Comparison of No Kasai Portoenterstomy to Failed Kasai: Analysis of UNOS Database
Texas Children's Hospital/Baylor College of Medicine, Houston.
Meeting: 2018 American Transplant Congress
Abstract number: B278
Keywords: Biliary atresia, Liver transplantation, Pediatric
Session Name: Poster Session B: Liver: Pediatrics
Session Type: Poster Session
Date: Sunday, June 3, 2018
Session Time: 6:00pm-7:00pm
Presentation Time: 6:00pm-7:00pm
Location: Hall 4EF
Infants with biliary atresia (BA) identified “later” (typically after 90 days of life) present a management challenge, as late Kasai portoenterostomy (KP) has high failure rates and may complicate the operative field for future liver transplant (LT). The objective of this study is to compare the clinical course and complications of failed KPs versus no KPs in the UNOS database.
Data collected UNOS included subjects listed with BA listed for primary liver transplant between 2002 and 2016. Student t-tests were used to compare pre- and post-operative data between two groups: (i) those with previous abdominal surgery and total bilirubin (TB) > 6 mg/dL (failed KP group), and (ii) those with no previous abdominal surgery and TB > 2 mg/dL (no KP group).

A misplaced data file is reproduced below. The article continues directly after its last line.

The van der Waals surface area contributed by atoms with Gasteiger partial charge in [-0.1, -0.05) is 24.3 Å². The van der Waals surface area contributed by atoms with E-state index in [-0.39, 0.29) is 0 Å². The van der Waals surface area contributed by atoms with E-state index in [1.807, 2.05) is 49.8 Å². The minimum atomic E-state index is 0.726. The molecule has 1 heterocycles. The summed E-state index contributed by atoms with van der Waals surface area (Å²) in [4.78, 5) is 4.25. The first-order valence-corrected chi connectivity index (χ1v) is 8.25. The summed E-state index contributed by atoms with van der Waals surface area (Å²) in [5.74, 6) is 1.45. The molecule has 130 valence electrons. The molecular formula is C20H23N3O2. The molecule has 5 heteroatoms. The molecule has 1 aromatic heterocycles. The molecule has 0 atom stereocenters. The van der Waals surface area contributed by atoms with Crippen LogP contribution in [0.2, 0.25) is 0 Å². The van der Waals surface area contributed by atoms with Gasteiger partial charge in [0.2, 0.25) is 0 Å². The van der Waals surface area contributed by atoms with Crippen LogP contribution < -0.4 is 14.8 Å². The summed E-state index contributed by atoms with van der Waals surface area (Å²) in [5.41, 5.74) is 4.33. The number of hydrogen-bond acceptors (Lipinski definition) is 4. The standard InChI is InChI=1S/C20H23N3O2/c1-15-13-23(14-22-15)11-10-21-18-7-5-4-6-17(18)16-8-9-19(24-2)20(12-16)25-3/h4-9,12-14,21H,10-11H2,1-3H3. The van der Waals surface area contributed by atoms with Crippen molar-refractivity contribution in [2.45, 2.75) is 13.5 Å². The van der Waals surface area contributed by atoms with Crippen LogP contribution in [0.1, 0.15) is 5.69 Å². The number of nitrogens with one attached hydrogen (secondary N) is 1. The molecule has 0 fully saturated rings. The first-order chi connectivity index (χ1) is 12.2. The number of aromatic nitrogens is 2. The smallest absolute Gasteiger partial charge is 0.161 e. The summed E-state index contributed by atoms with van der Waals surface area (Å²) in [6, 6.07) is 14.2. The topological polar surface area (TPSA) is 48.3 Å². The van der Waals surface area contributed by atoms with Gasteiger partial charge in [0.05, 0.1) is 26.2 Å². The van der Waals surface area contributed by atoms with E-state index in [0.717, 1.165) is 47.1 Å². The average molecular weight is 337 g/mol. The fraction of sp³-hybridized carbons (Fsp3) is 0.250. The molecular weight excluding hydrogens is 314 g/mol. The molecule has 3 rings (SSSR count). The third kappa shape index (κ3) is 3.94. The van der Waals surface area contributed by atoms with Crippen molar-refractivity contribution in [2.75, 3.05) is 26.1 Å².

There were 1085 subjects with failed KP and 303 subjects with no KP. At listing, there was a significant difference in ethnicity (40% vs. 52% White and 26% vs. 16% Black in failed KP vs. no KP, p=0.0002). At listing and at transplant, there was no difference in mean weight, total bilirubin (TB), albumin, INR, ascites, or calculated PELD score.
|Failed KP||No KP||p value||Failed KP||No KP||p value|
|Total bilirubin (mg/dL)||14.22||13.44||NS||16.74||16.78||NS|
The mean time on wait list was similar (119 vs. 152 days), as was the proportion requiring ICU admission before transplant (12% vs. 12%) and wait-list mortality (5% vs. 4%). Transplants rates were similar in both groups (87% vs. 86%), but subjects in the failed KP group were more likely to have a living donor LT (18% vs. 13%, p=0.02). The mean post-operative length of stay was similar between groups (26.5 vs. 25.3 days), as were graft and patient survival.
Though differences were present based on ethnicity, the failed KP and no KP groups had similar pre- and post-operative courses. These results suggest that there is no added risk of attempting the KP, even in older infants with compensated disease who are less likely to benefit.
CITATION INFORMATION: Miloh T., Hosek K., Harpavath S. Comparison of No Kasai Portoenterstomy to Failed Kasai: Analysis of UNOS Database Am J Transplant. 2017;17 (suppl 3).
To cite this abstract in AMA style:Miloh T, Hosek K, Harpavath S. Comparison of No Kasai Portoenterstomy to Failed Kasai: Analysis of UNOS Database [abstract]. https://atcmeetingabstracts.com/abstract/comparison-of-no-kasai-portoenterstomy-to-failed-kasai-analysis-of-unos-database/. Accessed March 26, 2023.
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